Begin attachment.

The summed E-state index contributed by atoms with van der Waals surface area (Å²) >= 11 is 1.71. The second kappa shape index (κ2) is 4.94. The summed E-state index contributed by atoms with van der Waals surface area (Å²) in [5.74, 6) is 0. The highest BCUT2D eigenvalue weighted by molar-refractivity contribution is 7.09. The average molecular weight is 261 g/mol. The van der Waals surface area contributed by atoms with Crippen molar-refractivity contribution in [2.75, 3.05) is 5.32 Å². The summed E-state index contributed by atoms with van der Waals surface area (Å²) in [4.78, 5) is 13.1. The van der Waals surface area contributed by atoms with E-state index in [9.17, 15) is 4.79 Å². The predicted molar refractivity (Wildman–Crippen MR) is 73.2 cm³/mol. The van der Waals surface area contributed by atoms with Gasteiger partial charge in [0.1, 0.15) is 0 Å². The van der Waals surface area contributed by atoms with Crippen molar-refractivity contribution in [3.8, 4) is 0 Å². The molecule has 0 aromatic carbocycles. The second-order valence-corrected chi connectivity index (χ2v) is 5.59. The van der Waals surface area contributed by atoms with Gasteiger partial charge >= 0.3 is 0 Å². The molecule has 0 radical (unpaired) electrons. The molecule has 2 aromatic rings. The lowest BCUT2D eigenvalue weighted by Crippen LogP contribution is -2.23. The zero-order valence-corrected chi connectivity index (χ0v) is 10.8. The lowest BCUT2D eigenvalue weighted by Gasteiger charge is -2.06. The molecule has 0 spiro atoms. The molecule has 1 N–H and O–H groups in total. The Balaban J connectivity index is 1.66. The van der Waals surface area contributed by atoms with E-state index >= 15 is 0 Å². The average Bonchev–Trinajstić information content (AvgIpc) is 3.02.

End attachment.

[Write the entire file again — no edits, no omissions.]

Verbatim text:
The summed E-state index contributed by atoms with van der Waals surface area (Å²) >= 11 is 1.71. The second kappa shape index (κ2) is 4.94. The summed E-state index contributed by atoms with van der Waals surface area (Å²) in [5.74, 6) is 0. The highest BCUT2D eigenvalue weighted by molar-refractivity contribution is 7.09. The average molecular weight is 261 g/mol. The van der Waals surface area contributed by atoms with Crippen molar-refractivity contribution in [2.75, 3.05) is 5.32 Å². The summed E-state index contributed by atoms with van der Waals surface area (Å²) in [4.78, 5) is 13.1. The van der Waals surface area contributed by atoms with E-state index in [9.17, 15) is 4.79 Å². The predicted molar refractivity (Wildman–Crippen MR) is 73.2 cm³/mol. The van der Waals surface area contributed by atoms with Gasteiger partial charge in [0.1, 0.15) is 0 Å². The van der Waals surface area contributed by atoms with Crippen molar-refractivity contribution in [3.8, 4) is 0 Å². The molecule has 0 aromatic carbocycles. The second-order valence-corrected chi connectivity index (χ2v) is 5.59. The van der Waals surface area contributed by atoms with Gasteiger partial charge >= 0.3 is 0 Å². The molecule has 0 radical (unpaired) electrons. The molecule has 2 aromatic rings. The lowest BCUT2D eigenvalue weighted by Crippen LogP contribution is -2.23. The zero-order valence-corrected chi connectivity index (χ0v) is 10.8. The lowest BCUT2D eigenvalue weighted by Gasteiger charge is -2.06. The molecule has 0 spiro atoms. The molecule has 1 N–H and O–H groups in total. The Balaban J connectivity index is 1.66. The van der Waals surface area contributed by atoms with E-state index >= 15 is 0 Å². The average Bonchev–Trinajstić information content (AvgIpc) is 3.02.